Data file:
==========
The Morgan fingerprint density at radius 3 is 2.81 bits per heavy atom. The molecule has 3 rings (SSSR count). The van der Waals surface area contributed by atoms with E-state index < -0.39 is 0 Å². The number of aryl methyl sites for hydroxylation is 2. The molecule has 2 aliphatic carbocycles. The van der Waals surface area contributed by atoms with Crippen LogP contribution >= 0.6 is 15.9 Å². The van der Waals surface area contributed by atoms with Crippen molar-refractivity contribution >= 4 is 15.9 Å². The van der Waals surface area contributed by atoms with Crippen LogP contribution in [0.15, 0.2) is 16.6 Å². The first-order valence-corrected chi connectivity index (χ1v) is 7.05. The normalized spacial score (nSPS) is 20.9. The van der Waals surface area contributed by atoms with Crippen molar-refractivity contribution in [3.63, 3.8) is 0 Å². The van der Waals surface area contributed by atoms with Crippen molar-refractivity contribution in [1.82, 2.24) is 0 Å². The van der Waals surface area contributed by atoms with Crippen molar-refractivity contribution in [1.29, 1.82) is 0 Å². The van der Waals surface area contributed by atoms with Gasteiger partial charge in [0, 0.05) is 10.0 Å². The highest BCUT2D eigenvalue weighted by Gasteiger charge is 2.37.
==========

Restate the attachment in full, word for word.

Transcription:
The Morgan fingerprint density at radius 3 is 2.81 bits per heavy atom. The molecule has 3 rings (SSSR count). The van der Waals surface area contributed by atoms with E-state index < -0.39 is 0 Å². The number of aryl methyl sites for hydroxylation is 2. The molecule has 2 aliphatic carbocycles. The van der Waals surface area contributed by atoms with Crippen LogP contribution >= 0.6 is 15.9 Å². The van der Waals surface area contributed by atoms with Crippen molar-refractivity contribution >= 4 is 15.9 Å². The van der Waals surface area contributed by atoms with Crippen LogP contribution in [0.15, 0.2) is 16.6 Å². The first-order valence-corrected chi connectivity index (χ1v) is 7.05. The normalized spacial score (nSPS) is 20.9. The van der Waals surface area contributed by atoms with Crippen molar-refractivity contribution in [3.63, 3.8) is 0 Å². The van der Waals surface area contributed by atoms with Crippen molar-refractivity contribution in [1.82, 2.24) is 0 Å². The van der Waals surface area contributed by atoms with Crippen molar-refractivity contribution in [1.29, 1.82) is 0 Å². The van der Waals surface area contributed by atoms with Gasteiger partial charge in [0, 0.05) is 10.0 Å². The highest BCUT2D eigenvalue weighted by Gasteiger charge is 2.37.